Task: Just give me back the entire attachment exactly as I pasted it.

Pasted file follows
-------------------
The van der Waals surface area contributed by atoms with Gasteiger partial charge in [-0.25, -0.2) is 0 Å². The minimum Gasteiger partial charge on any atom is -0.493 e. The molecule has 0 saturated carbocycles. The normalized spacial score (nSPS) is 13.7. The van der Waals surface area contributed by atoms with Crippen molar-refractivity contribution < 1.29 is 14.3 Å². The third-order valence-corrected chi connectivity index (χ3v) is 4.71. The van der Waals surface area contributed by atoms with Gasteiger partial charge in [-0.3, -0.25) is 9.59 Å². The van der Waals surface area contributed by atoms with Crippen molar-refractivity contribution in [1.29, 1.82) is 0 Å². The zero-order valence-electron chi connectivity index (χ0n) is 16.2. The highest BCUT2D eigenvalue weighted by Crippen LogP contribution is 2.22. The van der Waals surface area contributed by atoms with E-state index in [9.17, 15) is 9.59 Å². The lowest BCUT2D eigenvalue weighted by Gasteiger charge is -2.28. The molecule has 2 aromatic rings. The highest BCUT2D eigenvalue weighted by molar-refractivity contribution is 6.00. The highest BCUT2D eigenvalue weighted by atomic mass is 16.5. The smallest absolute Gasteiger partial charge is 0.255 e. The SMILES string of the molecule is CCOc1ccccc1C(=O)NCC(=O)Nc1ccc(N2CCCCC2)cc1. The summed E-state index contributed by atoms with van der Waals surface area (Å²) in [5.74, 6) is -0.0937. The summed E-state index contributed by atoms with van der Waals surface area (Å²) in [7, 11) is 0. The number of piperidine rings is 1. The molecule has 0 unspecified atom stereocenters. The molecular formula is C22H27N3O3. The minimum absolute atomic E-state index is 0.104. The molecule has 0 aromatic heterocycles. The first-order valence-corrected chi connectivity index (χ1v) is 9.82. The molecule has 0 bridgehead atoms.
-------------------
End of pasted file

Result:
The van der Waals surface area contributed by atoms with Gasteiger partial charge in [-0.25, -0.2) is 0 Å². The minimum Gasteiger partial charge on any atom is -0.493 e. The molecule has 0 saturated carbocycles. The normalized spacial score (nSPS) is 13.7. The van der Waals surface area contributed by atoms with Crippen molar-refractivity contribution < 1.29 is 14.3 Å². The third-order valence-corrected chi connectivity index (χ3v) is 4.71. The van der Waals surface area contributed by atoms with Gasteiger partial charge in [-0.3, -0.25) is 9.59 Å². The van der Waals surface area contributed by atoms with Crippen molar-refractivity contribution in [1.29, 1.82) is 0 Å². The zero-order valence-electron chi connectivity index (χ0n) is 16.2. The highest BCUT2D eigenvalue weighted by Crippen LogP contribution is 2.22. The van der Waals surface area contributed by atoms with E-state index in [9.17, 15) is 9.59 Å². The lowest BCUT2D eigenvalue weighted by Gasteiger charge is -2.28. The molecule has 2 aromatic rings. The highest BCUT2D eigenvalue weighted by molar-refractivity contribution is 6.00. The highest BCUT2D eigenvalue weighted by atomic mass is 16.5. The smallest absolute Gasteiger partial charge is 0.255 e. The SMILES string of the molecule is CCOc1ccccc1C(=O)NCC(=O)Nc1ccc(N2CCCCC2)cc1. The summed E-state index contributed by atoms with van der Waals surface area (Å²) in [5.74, 6) is -0.0937. The summed E-state index contributed by atoms with van der Waals surface area (Å²) in [7, 11) is 0. The number of piperidine rings is 1. The molecule has 0 unspecified atom stereocenters. The molecular formula is C22H27N3O3. The minimum absolute atomic E-state index is 0.104. The molecule has 0 aromatic heterocycles. The first-order valence-corrected chi connectivity index (χ1v) is 9.82. The molecule has 0 bridgehead atoms.